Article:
to settle was how to raise the money.
At first the voters not seem to take
kindly to the Idea of bonding the city,
but after three weeks of instruction
from the various city officials and
through the columns of. the press, the
people were convinced that bonding the
city was the proper thing to do.
The City Council will lose no time in
going ahead with the work. As much of
the trunk sewer will be laid this Fall as
possible. . and. if the weather .permits,
the whole system may be installed be
fore the rainy season sets In. The es
tablishing of a sewer system In city
will relieve the builders of the three Im
mense fire-proof structures in Centralia
of a great deal of anxiety. It began to
look as though they would either be com
pelled to cease building or else install
septic tanks.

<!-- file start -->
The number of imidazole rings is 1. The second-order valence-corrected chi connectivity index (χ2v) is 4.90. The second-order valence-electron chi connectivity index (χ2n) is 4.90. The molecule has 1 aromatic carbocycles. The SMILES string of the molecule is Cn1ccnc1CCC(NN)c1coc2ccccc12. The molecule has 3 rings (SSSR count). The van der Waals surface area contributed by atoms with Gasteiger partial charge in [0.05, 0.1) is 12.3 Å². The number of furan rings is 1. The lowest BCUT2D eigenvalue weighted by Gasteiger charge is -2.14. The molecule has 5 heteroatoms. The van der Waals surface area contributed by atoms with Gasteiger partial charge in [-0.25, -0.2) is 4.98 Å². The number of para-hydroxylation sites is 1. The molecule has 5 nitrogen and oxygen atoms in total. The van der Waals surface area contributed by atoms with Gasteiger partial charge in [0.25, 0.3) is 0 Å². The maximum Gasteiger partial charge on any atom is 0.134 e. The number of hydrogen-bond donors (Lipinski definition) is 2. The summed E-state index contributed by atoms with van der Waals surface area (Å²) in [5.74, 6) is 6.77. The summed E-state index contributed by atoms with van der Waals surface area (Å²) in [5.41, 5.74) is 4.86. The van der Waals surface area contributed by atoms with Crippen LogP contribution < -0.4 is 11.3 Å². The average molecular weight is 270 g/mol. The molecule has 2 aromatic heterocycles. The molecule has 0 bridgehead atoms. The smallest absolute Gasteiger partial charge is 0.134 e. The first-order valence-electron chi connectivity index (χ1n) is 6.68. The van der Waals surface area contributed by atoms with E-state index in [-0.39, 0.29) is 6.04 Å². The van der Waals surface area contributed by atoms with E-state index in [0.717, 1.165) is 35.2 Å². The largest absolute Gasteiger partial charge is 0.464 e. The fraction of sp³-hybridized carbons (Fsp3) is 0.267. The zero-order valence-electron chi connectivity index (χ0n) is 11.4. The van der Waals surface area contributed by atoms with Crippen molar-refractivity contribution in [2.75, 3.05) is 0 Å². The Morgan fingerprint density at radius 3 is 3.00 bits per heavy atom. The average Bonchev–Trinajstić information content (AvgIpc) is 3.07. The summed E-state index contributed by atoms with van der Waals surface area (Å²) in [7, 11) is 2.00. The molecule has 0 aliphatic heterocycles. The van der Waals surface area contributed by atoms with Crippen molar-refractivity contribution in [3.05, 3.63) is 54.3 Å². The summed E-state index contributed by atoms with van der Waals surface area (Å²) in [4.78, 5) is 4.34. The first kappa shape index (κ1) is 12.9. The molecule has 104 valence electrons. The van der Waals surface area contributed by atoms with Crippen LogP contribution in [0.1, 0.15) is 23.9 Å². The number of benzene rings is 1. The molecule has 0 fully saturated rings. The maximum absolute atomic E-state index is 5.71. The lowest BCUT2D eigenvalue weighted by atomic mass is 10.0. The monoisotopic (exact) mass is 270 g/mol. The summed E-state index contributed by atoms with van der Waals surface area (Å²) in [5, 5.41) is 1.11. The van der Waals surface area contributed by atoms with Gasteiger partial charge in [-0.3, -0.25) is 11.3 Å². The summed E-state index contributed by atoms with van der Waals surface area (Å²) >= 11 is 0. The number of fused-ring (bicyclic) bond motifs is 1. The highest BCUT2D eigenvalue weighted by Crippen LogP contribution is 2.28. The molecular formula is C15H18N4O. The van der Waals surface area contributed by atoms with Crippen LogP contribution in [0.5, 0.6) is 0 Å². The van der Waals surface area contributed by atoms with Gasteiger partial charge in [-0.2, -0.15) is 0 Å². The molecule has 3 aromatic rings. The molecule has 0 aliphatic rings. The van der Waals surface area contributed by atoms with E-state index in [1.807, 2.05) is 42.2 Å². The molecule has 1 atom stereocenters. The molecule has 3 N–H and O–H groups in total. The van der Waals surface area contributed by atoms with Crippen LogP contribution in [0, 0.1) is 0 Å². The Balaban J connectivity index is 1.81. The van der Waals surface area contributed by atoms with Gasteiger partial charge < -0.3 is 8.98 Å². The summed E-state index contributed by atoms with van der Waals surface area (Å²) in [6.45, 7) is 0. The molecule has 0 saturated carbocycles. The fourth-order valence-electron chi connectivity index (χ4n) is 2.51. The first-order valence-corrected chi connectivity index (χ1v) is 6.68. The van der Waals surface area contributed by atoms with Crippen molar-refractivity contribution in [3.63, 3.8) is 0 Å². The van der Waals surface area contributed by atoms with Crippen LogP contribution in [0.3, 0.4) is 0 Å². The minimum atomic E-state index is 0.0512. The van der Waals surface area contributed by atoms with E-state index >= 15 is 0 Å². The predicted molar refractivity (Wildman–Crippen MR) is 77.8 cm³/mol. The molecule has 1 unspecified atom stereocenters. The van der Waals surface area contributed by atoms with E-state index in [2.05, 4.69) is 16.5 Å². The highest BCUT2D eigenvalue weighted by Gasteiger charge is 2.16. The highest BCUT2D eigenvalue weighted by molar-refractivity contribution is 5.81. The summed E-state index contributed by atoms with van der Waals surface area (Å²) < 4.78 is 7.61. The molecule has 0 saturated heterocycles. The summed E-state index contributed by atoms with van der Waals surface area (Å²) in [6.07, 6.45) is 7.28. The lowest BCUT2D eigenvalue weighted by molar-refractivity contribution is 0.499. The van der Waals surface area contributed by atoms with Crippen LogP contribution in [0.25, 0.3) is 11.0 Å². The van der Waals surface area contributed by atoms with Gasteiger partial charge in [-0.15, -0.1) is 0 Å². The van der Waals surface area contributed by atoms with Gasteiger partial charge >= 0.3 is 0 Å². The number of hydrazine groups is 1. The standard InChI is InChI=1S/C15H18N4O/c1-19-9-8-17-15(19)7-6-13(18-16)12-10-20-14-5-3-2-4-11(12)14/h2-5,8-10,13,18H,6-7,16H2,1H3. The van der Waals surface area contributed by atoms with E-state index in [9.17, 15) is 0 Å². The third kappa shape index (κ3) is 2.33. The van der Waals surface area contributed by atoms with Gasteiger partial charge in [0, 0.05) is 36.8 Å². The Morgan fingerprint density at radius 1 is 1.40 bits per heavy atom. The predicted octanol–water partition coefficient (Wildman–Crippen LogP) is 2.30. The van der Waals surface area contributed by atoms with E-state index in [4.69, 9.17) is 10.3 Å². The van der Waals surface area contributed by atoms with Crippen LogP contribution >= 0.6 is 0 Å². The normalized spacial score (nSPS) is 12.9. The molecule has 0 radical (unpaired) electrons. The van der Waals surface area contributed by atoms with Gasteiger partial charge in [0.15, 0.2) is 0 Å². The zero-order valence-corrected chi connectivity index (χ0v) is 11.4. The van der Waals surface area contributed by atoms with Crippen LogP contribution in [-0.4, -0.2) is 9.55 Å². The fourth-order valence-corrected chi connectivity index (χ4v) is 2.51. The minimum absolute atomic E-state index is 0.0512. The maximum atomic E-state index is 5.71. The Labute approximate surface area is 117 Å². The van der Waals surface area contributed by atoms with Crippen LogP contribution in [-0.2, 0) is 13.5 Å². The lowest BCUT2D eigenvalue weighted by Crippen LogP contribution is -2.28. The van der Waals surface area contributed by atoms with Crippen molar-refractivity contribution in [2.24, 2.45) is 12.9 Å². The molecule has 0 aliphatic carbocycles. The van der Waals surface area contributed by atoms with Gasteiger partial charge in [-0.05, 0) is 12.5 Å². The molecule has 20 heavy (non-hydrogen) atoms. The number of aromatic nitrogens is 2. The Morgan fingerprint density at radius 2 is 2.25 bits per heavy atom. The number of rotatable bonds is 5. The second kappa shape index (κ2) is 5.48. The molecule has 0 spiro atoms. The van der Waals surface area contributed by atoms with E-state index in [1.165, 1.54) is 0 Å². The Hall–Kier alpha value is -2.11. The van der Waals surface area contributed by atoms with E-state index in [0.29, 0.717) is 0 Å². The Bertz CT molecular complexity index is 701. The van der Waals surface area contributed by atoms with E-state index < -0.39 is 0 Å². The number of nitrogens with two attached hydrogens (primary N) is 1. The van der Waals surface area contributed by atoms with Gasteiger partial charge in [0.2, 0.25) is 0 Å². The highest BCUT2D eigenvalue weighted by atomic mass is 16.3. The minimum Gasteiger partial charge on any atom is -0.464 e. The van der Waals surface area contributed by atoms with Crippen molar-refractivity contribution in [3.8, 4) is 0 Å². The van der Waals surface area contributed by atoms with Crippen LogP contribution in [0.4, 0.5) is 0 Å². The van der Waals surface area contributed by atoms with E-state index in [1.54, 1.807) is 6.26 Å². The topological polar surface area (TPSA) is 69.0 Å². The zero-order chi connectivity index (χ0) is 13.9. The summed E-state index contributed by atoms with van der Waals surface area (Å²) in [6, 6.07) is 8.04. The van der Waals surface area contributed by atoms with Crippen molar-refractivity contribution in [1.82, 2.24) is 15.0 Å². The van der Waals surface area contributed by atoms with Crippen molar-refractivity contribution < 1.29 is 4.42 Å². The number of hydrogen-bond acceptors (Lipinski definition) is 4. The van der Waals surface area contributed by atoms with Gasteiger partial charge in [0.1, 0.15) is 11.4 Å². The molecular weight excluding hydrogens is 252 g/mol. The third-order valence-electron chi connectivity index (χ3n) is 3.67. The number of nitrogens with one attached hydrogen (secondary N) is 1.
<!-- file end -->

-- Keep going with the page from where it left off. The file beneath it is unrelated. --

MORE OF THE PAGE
Yakima Crop Estimated at CO Per
Cent Below Last Season's Yield.
TACOMA. Wash., Aug. L (Special.)
A cablegram from London stated that
yesterday it was too cold in England for
tne growing crops. '
According to a message received by
Isaac Pincus & Sons from North Yakima
the outlook in .eastern Washington is not
so encouraging as it was. The firm's cor
respondent writes:
"Crop is generally very poor, lack-of
cultivation being the principal cause. I
would not be surprised to see. Yakima
fall short 20 per cent below last year
(26.000 bales). The maket conditions are
not Improving. ,1 look for .many of the
growers to leave their hops on the poles.
Everything is so high.
"Growers from Tampico report that the
outlook for a crop is the poorest in
Lightning Sets Fire to Trees in Linn
County Rain Prevents Damage.
ALBANY. Or., Aug. 1. (Special.)